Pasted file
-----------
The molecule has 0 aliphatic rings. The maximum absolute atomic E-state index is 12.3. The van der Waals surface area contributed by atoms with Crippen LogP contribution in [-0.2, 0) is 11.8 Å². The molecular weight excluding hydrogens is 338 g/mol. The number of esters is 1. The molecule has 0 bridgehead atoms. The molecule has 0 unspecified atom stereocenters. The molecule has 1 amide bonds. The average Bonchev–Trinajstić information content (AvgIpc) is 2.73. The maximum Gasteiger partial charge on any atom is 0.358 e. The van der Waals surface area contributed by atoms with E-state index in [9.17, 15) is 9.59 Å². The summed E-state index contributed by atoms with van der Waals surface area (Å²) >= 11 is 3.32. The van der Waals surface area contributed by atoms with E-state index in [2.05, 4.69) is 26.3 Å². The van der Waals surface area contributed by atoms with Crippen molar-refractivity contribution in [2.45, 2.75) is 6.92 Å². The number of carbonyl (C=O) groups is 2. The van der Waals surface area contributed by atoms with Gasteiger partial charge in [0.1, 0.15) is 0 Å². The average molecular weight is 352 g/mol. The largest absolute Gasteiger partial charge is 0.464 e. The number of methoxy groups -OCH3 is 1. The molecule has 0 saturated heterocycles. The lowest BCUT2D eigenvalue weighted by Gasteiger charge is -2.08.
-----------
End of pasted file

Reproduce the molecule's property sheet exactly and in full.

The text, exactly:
The molecule has 0 aliphatic rings. The maximum absolute atomic E-state index is 12.3. The van der Waals surface area contributed by atoms with Crippen LogP contribution in [-0.2, 0) is 11.8 Å². The molecular weight excluding hydrogens is 338 g/mol. The number of esters is 1. The molecule has 0 bridgehead atoms. The molecule has 0 unspecified atom stereocenters. The molecule has 1 amide bonds. The average Bonchev–Trinajstić information content (AvgIpc) is 2.73. The maximum Gasteiger partial charge on any atom is 0.358 e. The van der Waals surface area contributed by atoms with E-state index in [9.17, 15) is 9.59 Å². The summed E-state index contributed by atoms with van der Waals surface area (Å²) >= 11 is 3.32. The van der Waals surface area contributed by atoms with E-state index in [2.05, 4.69) is 26.3 Å². The van der Waals surface area contributed by atoms with Crippen molar-refractivity contribution in [2.45, 2.75) is 6.92 Å². The number of carbonyl (C=O) groups is 2. The van der Waals surface area contributed by atoms with Gasteiger partial charge in [0.1, 0.15) is 0 Å². The average molecular weight is 352 g/mol. The largest absolute Gasteiger partial charge is 0.464 e. The number of methoxy groups -OCH3 is 1. The molecule has 0 saturated heterocycles. The lowest BCUT2D eigenvalue weighted by Gasteiger charge is -2.08.